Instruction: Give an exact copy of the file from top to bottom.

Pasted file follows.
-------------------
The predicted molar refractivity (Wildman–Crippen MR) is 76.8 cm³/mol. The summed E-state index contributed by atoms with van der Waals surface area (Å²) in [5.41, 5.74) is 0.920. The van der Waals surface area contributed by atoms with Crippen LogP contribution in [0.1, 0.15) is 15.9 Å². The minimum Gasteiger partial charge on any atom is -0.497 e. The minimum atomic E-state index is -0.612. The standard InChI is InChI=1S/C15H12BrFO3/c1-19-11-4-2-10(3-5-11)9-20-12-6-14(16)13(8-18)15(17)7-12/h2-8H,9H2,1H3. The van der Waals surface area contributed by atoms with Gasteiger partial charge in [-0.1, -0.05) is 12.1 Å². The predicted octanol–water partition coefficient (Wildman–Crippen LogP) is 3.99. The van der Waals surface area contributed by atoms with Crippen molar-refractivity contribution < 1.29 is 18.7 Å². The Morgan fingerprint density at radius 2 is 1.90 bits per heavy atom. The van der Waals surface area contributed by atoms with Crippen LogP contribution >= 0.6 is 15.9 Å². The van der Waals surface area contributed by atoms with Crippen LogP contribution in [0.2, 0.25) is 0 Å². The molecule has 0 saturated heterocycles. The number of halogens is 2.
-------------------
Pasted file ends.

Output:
The predicted molar refractivity (Wildman–Crippen MR) is 76.8 cm³/mol. The summed E-state index contributed by atoms with van der Waals surface area (Å²) in [5.41, 5.74) is 0.920. The van der Waals surface area contributed by atoms with Crippen LogP contribution in [0.1, 0.15) is 15.9 Å². The minimum Gasteiger partial charge on any atom is -0.497 e. The minimum atomic E-state index is -0.612. The standard InChI is InChI=1S/C15H12BrFO3/c1-19-11-4-2-10(3-5-11)9-20-12-6-14(16)13(8-18)15(17)7-12/h2-8H,9H2,1H3. The van der Waals surface area contributed by atoms with Gasteiger partial charge in [-0.1, -0.05) is 12.1 Å². The predicted octanol–water partition coefficient (Wildman–Crippen LogP) is 3.99. The van der Waals surface area contributed by atoms with Crippen molar-refractivity contribution < 1.29 is 18.7 Å². The Morgan fingerprint density at radius 2 is 1.90 bits per heavy atom. The van der Waals surface area contributed by atoms with Crippen LogP contribution >= 0.6 is 15.9 Å². The van der Waals surface area contributed by atoms with Crippen LogP contribution in [0.2, 0.25) is 0 Å². The molecule has 0 saturated heterocycles. The number of halogens is 2.